The second Dark Souls II DLC is the best among the trio, but not by too much. It only really ranks this far above the other two because of the really high quality of two out of the three bosses, though the area design still leaves a lot to be desired. Sir Alonne and Fume Knight are the two undeniable best bosses in the entire game, including the base title but even then, they aren’t without faults.


The tower where you spend the entirety of the DLC in is a very interesting visual spectacle, but the enemies residing within it are some of the most infuriating. Having to destroy Ashen Idols to make your life easier isn’t so easy when you have half a dozen enemies chasing you, and unfortunately, that happens a lot in this area.


There’s one specific room where you have an Ashen Idol and a lot of big, damaging enemies, and a gate that you have to unlock. Normally it wouldn’t be a big deal, but because you don’t have invincibility in Dark Souls 2, you can’t rely on that to protect you and help you progress. Explosive barrels are available, but it’s too difficult to manipulate them in the right position to have them be of use.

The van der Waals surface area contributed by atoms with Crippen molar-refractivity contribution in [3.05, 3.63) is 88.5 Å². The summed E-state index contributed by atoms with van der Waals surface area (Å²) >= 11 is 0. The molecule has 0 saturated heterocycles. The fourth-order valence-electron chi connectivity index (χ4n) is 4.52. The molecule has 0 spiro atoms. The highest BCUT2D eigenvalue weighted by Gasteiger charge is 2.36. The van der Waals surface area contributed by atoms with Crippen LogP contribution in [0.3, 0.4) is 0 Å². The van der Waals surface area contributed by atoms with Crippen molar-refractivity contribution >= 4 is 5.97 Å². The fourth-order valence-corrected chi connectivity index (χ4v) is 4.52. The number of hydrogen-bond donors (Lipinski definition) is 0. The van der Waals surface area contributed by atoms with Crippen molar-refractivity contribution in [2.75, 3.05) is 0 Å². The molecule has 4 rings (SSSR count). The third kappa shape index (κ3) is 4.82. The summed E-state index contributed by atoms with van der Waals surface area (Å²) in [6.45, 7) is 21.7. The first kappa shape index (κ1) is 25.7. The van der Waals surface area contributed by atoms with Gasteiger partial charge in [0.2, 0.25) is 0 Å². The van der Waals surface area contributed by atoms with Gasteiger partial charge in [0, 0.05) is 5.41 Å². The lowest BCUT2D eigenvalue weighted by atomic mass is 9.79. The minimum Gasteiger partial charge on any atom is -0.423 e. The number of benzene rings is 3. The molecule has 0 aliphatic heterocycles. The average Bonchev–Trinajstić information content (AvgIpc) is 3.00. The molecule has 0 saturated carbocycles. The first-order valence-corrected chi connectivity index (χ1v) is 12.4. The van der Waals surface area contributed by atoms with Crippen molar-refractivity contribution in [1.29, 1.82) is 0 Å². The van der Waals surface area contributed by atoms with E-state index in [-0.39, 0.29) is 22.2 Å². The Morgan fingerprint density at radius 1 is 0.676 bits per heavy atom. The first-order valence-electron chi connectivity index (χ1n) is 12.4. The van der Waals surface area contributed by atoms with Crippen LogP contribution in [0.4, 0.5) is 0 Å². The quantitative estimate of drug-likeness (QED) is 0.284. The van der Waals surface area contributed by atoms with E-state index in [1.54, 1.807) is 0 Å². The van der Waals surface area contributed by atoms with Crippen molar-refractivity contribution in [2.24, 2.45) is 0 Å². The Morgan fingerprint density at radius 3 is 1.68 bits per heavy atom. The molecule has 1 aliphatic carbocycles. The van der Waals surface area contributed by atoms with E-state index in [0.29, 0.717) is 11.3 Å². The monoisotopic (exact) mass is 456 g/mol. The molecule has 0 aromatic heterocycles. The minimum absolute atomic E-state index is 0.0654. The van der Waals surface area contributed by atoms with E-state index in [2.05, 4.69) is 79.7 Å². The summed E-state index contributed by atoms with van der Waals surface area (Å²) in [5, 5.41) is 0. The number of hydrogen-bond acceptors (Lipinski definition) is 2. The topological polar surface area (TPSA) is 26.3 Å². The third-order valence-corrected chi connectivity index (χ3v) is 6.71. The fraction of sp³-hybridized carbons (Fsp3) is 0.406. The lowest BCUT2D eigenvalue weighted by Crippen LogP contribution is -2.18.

Crown of the Old Iron King is also host to the third worst runback in FromSoftware history, with the lead up to Blue Smelter Demon having enemies that will slow you down as ranged enemies pelt you with big arrows. The boss being really difficult doesn’t help in the slightest. Poor enemy placement is the #1 enemy in Dark Souls 2, and here, it’s the quantity of them that’s so bad.


Sir Alonne and Fume Knight have their own little quirks. Having to save up materials to destroy the Ashen Idols around Fume Knight’s arena to make him weaker can backfire if you haven’t managed resources well enough, but the fight itself is amazing, being an amazing duel with a decent arena. 


Sir Alonne on the other hand could be the better of the two, if it weren’t for his runback. If the Smelter Demon had a bad one, then Alonne has an even worse one, so much so that the amount of enemies you have to go through that deal all kinds of damage actively makes the boss worse because of how unavoidable they are. It’s a shame because his design and moveset is very impressive, with a very nice looking arena.